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CD Review: Fanny Walks the Earth

It was back in the seventies that four young women came together to form a band that would help to create a style of Rock and Roll now known by the phrase Chick Rock. The band in question was known as Fanny. The band consisted of Jean Millington (today known as Jean Millington Adamian) – bass / vocals, June Millington – guitar / vocals, Alice de Buhr: drums, vocals (later to be replaced by Brie Darling – drums/vocals), and Nickey Barclay on keyboards. What resulted was a band unlike anything ever conceived by anyone before- a band where every note was written and performed by women. A band that would go on to influence plenty of bands like Bananarama, The Go-Gos, The Bangles and others.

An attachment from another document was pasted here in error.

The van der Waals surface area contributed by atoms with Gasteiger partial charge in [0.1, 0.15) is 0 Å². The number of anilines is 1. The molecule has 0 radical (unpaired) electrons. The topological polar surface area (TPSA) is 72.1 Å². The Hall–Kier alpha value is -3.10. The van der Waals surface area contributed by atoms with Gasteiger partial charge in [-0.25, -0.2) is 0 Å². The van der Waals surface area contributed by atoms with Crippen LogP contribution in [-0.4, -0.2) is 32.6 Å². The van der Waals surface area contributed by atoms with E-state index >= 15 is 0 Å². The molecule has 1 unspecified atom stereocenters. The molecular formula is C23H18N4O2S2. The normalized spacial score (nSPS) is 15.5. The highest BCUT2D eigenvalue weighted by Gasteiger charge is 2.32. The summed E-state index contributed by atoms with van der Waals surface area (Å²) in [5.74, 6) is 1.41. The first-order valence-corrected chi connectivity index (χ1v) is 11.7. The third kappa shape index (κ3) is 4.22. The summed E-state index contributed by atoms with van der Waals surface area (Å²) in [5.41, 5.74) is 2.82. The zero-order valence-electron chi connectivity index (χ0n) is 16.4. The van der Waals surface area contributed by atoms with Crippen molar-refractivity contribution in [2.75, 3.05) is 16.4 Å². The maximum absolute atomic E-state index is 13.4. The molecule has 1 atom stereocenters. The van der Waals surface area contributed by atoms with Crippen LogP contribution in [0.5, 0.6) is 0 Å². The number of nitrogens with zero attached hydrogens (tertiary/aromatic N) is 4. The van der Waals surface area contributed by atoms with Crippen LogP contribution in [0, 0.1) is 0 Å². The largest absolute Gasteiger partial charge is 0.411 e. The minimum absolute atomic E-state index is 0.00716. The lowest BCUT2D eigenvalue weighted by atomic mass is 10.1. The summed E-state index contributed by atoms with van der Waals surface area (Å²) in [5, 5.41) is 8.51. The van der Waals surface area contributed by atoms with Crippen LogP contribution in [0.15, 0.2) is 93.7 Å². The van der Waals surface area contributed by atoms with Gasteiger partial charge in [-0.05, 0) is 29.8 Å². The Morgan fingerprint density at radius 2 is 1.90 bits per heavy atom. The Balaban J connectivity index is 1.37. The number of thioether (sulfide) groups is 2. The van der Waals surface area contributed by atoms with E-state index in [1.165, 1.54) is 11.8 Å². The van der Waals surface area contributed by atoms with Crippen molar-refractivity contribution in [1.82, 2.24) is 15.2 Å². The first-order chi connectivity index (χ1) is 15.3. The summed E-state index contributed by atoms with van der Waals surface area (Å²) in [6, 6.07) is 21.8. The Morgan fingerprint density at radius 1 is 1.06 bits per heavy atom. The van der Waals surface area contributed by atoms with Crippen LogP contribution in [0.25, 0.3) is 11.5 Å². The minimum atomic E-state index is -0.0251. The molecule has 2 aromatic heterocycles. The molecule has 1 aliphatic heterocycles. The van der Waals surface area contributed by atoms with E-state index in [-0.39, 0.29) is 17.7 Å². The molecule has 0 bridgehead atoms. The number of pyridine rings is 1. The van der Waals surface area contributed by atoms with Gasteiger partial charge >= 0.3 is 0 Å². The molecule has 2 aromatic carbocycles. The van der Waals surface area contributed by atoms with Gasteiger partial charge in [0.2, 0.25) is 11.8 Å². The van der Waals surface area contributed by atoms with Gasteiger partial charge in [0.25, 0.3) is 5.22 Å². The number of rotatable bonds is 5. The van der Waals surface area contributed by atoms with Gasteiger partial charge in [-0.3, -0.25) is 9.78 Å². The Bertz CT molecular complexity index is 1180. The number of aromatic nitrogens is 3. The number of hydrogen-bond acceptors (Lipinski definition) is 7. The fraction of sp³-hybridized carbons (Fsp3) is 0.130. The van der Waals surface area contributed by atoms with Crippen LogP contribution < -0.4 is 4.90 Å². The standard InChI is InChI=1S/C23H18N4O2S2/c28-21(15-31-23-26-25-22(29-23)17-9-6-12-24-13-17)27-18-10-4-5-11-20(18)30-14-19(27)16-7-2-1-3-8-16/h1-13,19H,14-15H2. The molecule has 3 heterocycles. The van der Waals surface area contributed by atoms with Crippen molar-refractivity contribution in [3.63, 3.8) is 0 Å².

As a group, Fanny would leave their mark on the music industry by initially releasing five albums including: Fanny (1970)Charity Ball (1971)[43]Fanny Hill (1972)[45] (No. 135)[44,] Mother’s Pride (1973)[6] and Rock and Roll Survivors (1974)[46]. Several decades later, the band would release a few albums that would include a live release as well as a box set of their music.

Fanny, now a trio consisting of Jean Millington Adamian) – bass / vocals, June Millington – guitar / vocals, Brie Darling – drums/vocals), has recently returned with a brand new album of music. With the smaller lineup, however, comes a new moniker. The band now calls itself Fanny Walks the Earth. And it is under this moniker that band has released their latest album. The band put out their self-titled album in mid-2018.